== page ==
Non-steroidal anti-inflammatory drugs (NSAIDs) are drugs used to relieve pain, swelling, fever and other effects of inflammation. It is classified into several categories depending on where they act to stop the inflammatory cascade. Many are available over the counter.
They are one of the most widely used drugs in the world, with more than 30 million doses being used on average every day. They act by inhibiting the cyclo-oxygenase (COX) enzyme, which is the rate-limiting enzyme in the prostaglandin biosynthetic pathway.
Prostaglandins are key mediators of inflammation. Unlike the concept that a single gene is expressed, which encodes a single protein, prostaglandin biosynthesis and metabolism depend on multiple proteins, which must be expressed at appropriate levels, as well as on the location of several enzymes within the cells. In addition, prostaglandin production and degradation must be coordinated, and the transport of prostaglandins into and out of the cells must be performed to enable the activity as well as degradation of prostaglandins.
The prostaglandin-mediated regulation of physiological processes, via their role in cellular activity, is associated with the discovery of multiple out-of-target effects and adverse reactions from the use of NSAIDs, including cardiovascular events. Another such important area where NSAIDs have been found to mediate essential physiological processes is the female reproductive cycle.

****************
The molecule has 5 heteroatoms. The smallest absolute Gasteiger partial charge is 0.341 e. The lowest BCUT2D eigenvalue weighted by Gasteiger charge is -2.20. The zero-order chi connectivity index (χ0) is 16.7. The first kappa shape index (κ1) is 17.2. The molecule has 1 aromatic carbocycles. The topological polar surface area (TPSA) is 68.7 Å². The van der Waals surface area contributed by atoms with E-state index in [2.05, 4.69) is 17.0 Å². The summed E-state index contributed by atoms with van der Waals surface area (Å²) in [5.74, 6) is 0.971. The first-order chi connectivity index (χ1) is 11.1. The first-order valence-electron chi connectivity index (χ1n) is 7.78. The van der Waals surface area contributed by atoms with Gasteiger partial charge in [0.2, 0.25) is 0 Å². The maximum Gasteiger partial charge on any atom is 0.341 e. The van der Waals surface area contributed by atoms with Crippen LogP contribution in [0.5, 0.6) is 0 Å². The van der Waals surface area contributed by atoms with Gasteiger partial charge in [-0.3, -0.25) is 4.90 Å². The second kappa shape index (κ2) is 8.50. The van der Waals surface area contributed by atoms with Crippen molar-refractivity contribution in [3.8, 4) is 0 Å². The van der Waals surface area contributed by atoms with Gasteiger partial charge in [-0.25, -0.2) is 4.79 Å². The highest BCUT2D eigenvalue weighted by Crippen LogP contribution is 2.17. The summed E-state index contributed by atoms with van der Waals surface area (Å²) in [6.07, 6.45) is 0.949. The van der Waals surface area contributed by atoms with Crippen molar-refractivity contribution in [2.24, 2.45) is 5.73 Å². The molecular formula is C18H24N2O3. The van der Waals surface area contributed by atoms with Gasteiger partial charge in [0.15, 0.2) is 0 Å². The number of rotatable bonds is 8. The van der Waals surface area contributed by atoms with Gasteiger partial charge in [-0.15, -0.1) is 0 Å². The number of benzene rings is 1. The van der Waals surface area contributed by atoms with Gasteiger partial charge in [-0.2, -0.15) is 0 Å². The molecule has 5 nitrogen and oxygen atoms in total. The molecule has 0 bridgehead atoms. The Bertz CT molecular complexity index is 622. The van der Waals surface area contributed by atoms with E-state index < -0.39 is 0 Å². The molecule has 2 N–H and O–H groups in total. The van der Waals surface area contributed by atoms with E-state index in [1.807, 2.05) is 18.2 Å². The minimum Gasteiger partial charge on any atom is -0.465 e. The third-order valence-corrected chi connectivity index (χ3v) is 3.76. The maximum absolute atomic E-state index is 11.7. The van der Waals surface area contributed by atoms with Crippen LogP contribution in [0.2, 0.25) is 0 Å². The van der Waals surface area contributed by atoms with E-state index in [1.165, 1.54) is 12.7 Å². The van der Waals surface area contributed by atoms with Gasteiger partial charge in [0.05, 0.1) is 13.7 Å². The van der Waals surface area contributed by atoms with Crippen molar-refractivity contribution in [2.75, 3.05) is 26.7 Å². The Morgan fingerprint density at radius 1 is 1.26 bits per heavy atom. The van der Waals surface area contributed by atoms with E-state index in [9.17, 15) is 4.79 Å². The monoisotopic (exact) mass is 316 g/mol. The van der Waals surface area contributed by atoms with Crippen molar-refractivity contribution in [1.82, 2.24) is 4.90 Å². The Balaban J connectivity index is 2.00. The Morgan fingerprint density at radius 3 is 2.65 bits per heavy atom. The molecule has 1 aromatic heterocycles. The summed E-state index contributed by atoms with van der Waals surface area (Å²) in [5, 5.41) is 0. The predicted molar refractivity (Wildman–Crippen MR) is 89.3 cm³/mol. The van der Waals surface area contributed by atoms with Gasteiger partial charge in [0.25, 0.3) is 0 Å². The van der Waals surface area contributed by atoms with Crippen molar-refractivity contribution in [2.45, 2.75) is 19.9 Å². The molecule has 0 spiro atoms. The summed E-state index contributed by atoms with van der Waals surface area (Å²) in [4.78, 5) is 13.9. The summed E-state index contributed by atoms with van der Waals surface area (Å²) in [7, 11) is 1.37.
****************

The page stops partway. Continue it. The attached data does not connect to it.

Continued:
Prostaglandins in ovulation
The COX enzyme consists of two isoforms that are expressed at different levels and in different body tissues and are regulated by different mechanisms. In animals, COX-1 is expressed at baseline in all tissues and is primarily involved in physiological activities. These include prostaglandin-mediated protection of the gastrointestinal mucosa against erosion and ulceration, and renal function.
COX-2 is expressed at baseline by the central nervous system and the female reproductive system, but is also encoded by an early response inflammatory gene, which allows its expression in other tissues when needed. It responds to inflammation, labor-associated uterine contractions and other stimuli, to cause disease-linked inflammation.
Both COX-1 and COX-2 are found in the uterine epithelium and may be involved in ovulation, fertilization and implantation, whereas in early pregnancy it may aid in placental development via vascular growth.
Just before ovulation, there is an increase in the level of luteinizing hormone (LH). This hormone regulates ovulation, through its impact on every part of prostaglandin biosynthesis, metabolism and transport within the adult follicle.
Elevated prostaglandin E2 (PGE2) concentrations in the follicle drive the expansion of the cumulus oophorus (the cloud of granulosa-theca cells around the developing egg), which converts the expression of the follicular cells to progesterone rather than estrogen. This is accompanied by proteolysis, which causes the epithelium to break down at the apex of the ovary follicle, with the rupture of the follicle and the release of the ovum.
Effects of NSAIDs on ovulation
In one study, women with minor back pain who were placed on three different types of NSAIDs versus a placebo underwent ultrasound assessment to determine if ovulation was occurring. The researchers found that when treated for ten consecutive days, the dominant follicle remained undisturbed between one-third to three-quarters of the women on the NSAIDs, depending on which one they took. Conversely, ovulation occurred in all controls.